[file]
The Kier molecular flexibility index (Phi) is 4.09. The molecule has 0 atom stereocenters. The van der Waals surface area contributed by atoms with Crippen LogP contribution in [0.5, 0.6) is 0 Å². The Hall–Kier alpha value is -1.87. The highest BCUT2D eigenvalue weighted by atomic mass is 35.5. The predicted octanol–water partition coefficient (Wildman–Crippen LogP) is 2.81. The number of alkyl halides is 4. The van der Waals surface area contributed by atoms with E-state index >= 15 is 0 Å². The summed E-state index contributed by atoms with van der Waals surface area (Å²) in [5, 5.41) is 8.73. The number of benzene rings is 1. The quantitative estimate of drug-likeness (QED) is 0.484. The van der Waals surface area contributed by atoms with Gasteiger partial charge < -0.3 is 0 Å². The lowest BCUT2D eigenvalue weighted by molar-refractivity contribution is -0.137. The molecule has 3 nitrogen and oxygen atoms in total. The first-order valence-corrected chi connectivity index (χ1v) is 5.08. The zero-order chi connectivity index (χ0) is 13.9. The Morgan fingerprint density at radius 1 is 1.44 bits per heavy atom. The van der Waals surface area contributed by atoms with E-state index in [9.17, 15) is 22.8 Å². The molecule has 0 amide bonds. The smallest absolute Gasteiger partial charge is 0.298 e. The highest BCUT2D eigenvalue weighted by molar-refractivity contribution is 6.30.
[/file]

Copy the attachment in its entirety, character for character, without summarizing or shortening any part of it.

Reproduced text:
The Kier molecular flexibility index (Phi) is 4.09. The molecule has 0 atom stereocenters. The van der Waals surface area contributed by atoms with Crippen LogP contribution in [0.5, 0.6) is 0 Å². The Hall–Kier alpha value is -1.87. The highest BCUT2D eigenvalue weighted by atomic mass is 35.5. The predicted octanol–water partition coefficient (Wildman–Crippen LogP) is 2.81. The number of alkyl halides is 4. The van der Waals surface area contributed by atoms with E-state index >= 15 is 0 Å². The summed E-state index contributed by atoms with van der Waals surface area (Å²) in [5, 5.41) is 8.73. The number of benzene rings is 1. The quantitative estimate of drug-likeness (QED) is 0.484. The van der Waals surface area contributed by atoms with Gasteiger partial charge < -0.3 is 0 Å². The lowest BCUT2D eigenvalue weighted by molar-refractivity contribution is -0.137. The molecule has 3 nitrogen and oxygen atoms in total. The first-order valence-corrected chi connectivity index (χ1v) is 5.08. The zero-order chi connectivity index (χ0) is 13.9. The Morgan fingerprint density at radius 1 is 1.44 bits per heavy atom. The van der Waals surface area contributed by atoms with E-state index in [9.17, 15) is 22.8 Å². The molecule has 0 amide bonds. The smallest absolute Gasteiger partial charge is 0.298 e. The highest BCUT2D eigenvalue weighted by molar-refractivity contribution is 6.30.